A True UK Paddle Adventure
If you’d told me a year ago that I’d be writing a blog post about how to undertake a long-distance paddle adventure of over 320km, I’d have laughed and told you that you must be joking as I’d just had heart surgery. Nevertheless, here I am having just completed the SUP Thames Challenge for a teenage mental health charity and paddled over 200 miles in 9 days.
In this blog post, I am going to share with you some of my observations about the SUP Thames Challenge, things to consider in the run-up and what I learnt. As the blog title dictates, we will break this down into two parts with the first following below:
Stage 1 – Preparation Is Key!
While the phrase ‘fail to prepare, prepare to fail’ is perhaps a little defeatist, good planning will indeed save a lot of stress during your event. So from the very start, you should be giving yourself a minimum of 6 months of planning time before the projected start date of your challenge. It’ll surprise you just how fast this period will trickle away, and you don’t want it to be a mad rush 3 days before departure.
Your first job (in my opinion) is to research and apply for any licenses you may require to paddle in some regions of your trip. There may be areas in which paddleboarding is not permitted even by license (as we discovered in Central London as anywhere East of Tower Bridge is a strict no go area for SUPS). But don’t let this dishearten you, as you can usually find an alternative. For us, it meant diverting from the main river at Brentford and navigating the canals of Central London (an experience in itself) and finishing in front of Canary Wharf, Limehouse basin.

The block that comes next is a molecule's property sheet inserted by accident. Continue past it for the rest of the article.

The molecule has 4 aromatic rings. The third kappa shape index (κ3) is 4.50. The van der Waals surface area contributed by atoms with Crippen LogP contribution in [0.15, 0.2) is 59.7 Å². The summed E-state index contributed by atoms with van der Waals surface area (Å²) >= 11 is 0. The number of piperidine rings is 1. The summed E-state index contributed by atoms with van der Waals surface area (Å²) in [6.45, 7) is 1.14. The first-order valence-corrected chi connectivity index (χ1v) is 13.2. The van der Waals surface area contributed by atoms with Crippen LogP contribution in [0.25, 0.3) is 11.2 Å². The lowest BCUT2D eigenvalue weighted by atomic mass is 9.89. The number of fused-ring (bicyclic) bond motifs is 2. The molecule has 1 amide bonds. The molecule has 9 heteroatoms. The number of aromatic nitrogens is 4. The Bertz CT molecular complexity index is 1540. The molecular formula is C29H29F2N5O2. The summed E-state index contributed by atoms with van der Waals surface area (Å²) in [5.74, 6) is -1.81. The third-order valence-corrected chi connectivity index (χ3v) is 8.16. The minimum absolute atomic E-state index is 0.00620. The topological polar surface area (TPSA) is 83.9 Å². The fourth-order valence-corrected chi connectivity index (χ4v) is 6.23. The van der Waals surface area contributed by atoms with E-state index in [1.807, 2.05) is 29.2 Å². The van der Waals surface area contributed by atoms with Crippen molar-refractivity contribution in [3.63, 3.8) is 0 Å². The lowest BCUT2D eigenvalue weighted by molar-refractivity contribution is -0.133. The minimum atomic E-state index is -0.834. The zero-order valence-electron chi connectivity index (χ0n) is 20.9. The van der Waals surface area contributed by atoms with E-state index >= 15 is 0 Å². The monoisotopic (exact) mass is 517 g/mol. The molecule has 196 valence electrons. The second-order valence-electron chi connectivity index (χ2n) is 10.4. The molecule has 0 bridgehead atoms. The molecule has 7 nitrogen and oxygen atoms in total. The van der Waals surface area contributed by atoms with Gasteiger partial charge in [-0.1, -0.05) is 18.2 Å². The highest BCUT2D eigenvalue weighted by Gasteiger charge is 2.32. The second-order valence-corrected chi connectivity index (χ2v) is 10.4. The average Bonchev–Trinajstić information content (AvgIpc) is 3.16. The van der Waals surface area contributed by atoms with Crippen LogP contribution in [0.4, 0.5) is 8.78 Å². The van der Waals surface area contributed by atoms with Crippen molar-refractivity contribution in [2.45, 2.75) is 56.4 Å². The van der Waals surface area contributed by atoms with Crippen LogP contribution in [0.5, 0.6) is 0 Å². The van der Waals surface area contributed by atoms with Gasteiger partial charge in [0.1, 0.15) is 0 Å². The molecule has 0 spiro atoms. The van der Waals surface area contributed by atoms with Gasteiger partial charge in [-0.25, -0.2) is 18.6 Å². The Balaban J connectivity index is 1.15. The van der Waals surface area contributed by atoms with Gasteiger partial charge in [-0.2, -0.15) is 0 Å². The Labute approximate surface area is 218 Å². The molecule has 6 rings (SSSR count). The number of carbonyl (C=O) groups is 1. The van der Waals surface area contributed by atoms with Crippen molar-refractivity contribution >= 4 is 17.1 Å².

The main point here is to be sure that you have spoken to the correct people. Tidal rivers will usually have a port authority as you reach closer to the sea who take control of water operations. Whereas paddling higher upriver and on canals, means you’ll need to be conversing with the River & Canal Trust and informing the Environment Agency of your plans. Find out from one or the other where their jurisdiction ends, and the other takes operational control. They’ll undoubtedly have loads of useful information to help you plan your trip.
Break The Challenge Up Into Achievable Chunks
Your next focus should be planning the route into achievable distances while taking into consideration accommodation options along the route. Depending on your paddle ability, I found 40km a day to be the upper limit of comfortable distance (though this offers little wiggle room for unknown factors like headwinds etc.). If you are paddling for charity, it’s always worth approaching hotels etc., for sponsorship and support. Do this early. Having a clear idea of accommodation along the route will take an enormous amount of stress away during the trip. Also giving you a clear daily target to reach.
The worst thing would be to plan your accommodation poorly, ending up with a 50km paddle day right at the end of your trip when you’re already tired. Try to give yourself a shorter paddle on the final day if you can by doing longer distances at the start of the challenge.